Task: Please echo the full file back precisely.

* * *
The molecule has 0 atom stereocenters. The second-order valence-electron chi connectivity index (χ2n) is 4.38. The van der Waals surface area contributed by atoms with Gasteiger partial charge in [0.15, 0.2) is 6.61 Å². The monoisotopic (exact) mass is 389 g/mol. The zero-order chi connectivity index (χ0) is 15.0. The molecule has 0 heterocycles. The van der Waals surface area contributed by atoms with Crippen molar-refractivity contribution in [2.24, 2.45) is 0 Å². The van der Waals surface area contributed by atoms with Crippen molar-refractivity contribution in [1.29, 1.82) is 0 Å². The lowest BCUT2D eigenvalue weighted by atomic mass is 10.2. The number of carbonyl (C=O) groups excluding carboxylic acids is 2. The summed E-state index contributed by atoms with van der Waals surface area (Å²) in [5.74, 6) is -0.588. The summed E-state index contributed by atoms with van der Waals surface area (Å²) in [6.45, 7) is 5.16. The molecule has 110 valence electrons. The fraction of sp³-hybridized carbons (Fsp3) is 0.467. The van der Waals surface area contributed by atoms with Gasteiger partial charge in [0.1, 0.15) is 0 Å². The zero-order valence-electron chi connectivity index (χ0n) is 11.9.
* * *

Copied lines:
The molecule has 0 atom stereocenters. The second-order valence-electron chi connectivity index (χ2n) is 4.38. The van der Waals surface area contributed by atoms with Gasteiger partial charge in [0.15, 0.2) is 6.61 Å². The monoisotopic (exact) mass is 389 g/mol. The zero-order chi connectivity index (χ0) is 15.0. The molecule has 0 heterocycles. The van der Waals surface area contributed by atoms with Crippen molar-refractivity contribution in [2.24, 2.45) is 0 Å². The van der Waals surface area contributed by atoms with Crippen molar-refractivity contribution in [1.29, 1.82) is 0 Å². The lowest BCUT2D eigenvalue weighted by atomic mass is 10.2. The number of carbonyl (C=O) groups excluding carboxylic acids is 2. The summed E-state index contributed by atoms with van der Waals surface area (Å²) in [5.74, 6) is -0.588. The summed E-state index contributed by atoms with van der Waals surface area (Å²) in [6.45, 7) is 5.16. The molecule has 110 valence electrons. The fraction of sp³-hybridized carbons (Fsp3) is 0.467. The van der Waals surface area contributed by atoms with Gasteiger partial charge in [0.1, 0.15) is 0 Å². The zero-order valence-electron chi connectivity index (χ0n) is 11.9.